CLUES TO CANCER CLUSTER MAY BE AIRBORNE
The dust that collects in the obscure corners of your attic is usually only good for one thing: reminding you that you haven't cleaned. But for residents of Toms River, it could prove to be more valuable even than gold. It may hold a clue or, perhaps, even a partial answer to why the town has so many cases of childhood cancer.
The Environmental and Occupational Health Sciences Institute (EOHSI) is analyzing dust samples from specific homes there for a wide variety of chemicals. EOHSI -- which is jointly sponsored by UMDNJ-Robert Wood Johnson Medical School (RWJMS) and Rutgers University -- is part of an epidemiological investigation being conducted by the New Jersey Department of Health and Senior Services and the federal Agency of Toxic Substances, Disease and Disease Registry.
The research was put in motion about three years ago, when several mothers in Toms River -- the largest town in Dover Township --realized there was an unusually high number of cancer cases among their children. The Department of Health determined there were indeed about 23 more cases than expected in an area that size. Between 1979 and 1995, some 90 children in Dover Township contracted various forms of cancer. Since then, six more cases were diagnosed. The state and federal governments are testing the water and the soil in the area, and EOHSI is testing the air.
The institute is doing a three-pronged study that is looking at air pollution in that area. One segment involves analyzing dust for a variety of chemical pollutants.
"Whatever particle pollution infiltrates a home, via the air, usually stays there," says Natalie Freeman, PhD, MPH, a member of the exposure measurement and assessment division of EOHSI. "We're taking samples of attic dust that has not been disturbed since the house was built or since a new roof was put on." The researchers will also assess internal pollutants that may be in the house, like cigarette smoke.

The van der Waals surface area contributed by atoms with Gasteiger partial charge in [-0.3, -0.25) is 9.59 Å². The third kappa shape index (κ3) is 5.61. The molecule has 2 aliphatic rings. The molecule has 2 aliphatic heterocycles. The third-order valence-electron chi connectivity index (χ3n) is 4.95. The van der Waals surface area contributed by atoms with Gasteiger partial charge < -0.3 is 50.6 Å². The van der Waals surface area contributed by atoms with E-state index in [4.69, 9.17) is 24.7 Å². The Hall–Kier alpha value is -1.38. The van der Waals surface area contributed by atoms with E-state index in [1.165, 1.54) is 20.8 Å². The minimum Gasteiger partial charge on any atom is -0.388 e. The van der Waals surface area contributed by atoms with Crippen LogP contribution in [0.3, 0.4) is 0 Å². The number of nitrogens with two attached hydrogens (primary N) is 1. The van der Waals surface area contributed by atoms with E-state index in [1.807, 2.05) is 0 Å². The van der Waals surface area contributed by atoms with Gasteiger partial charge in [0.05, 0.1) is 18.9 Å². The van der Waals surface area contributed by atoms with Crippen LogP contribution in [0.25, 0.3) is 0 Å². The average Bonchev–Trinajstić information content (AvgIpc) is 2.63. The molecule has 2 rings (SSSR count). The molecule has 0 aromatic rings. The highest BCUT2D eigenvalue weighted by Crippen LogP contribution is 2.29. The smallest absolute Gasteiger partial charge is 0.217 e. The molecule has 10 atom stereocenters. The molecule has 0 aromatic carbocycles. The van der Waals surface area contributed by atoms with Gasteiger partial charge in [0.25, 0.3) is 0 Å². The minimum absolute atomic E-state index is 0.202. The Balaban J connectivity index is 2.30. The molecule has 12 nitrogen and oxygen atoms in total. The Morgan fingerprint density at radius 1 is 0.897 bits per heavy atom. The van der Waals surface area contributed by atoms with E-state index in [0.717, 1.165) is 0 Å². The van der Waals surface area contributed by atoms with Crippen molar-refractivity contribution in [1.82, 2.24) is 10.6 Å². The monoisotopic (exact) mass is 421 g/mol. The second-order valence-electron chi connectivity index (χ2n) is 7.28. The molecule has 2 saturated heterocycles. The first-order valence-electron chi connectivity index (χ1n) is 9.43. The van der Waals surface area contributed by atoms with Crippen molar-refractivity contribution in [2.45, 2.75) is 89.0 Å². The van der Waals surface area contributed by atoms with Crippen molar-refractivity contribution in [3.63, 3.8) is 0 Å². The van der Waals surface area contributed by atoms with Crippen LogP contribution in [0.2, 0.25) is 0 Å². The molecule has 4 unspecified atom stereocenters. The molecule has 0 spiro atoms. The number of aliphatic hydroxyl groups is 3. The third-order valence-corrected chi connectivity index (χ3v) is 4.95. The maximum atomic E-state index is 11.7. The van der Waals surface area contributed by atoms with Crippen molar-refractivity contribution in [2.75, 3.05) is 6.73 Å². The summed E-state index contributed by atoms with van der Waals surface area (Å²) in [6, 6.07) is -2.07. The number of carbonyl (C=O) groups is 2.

Freeman, also an adjunct assistant professor at RWJMS, says a 1990 housing census was updated and turned over to an independent statistician who devised a sampling plan. Between three and five houses in each neighborhood have been earmarked for testing. The researchers plan to get samples from 200 homes.
Paul Lioy, PhD, deputy director of EOHSI and principal investigator, says another part of the study will monitor current levels of toxic substances in the air. A measuring device has been placed in the center of Toms River and a second one near the Toms River exit of the Garden State Parkway. The pollutants are being measured for a year, then will be compared to those found in similar studies conducted in other areas of New Jersey and across the country.
The third leg of the research will create a computer model of an exposure profile, which is an estimate of the rate of transport and the direction of major pollutants in the air to the local community. Prevailing winds are being studied to determine in which direction they blow during certain seasons in Dover Township and how much that could have led to exposure to air pollutants. Historic meteorological records are being used to establish inhalation patterns of pollutants for the effects that have been documented in Toms Rivers.
That information will be combined with studies of the emissions from major pollution sites. Researchers will try to determine if the air closer to an industrial site -- for example, a smokestack -- would yield higher levels of toxic pollutants in the communities of Dover Township.
The entire study will be completed by May 2000, and some smaller pieces of it even sooner. "This is very intense, major research," says Lioy. "Not many other suspected clusters have been studied to this extent. But the design of this study maximizes any potential to detect population exposure to toxins in the environment and then link it with the research of the Department of Health and Senior Services within its Case-Control Epidemiological Study Design. Whatever we find, we hope will help these people."
The magazine of the University of Medicine and Dentistry of New Jersey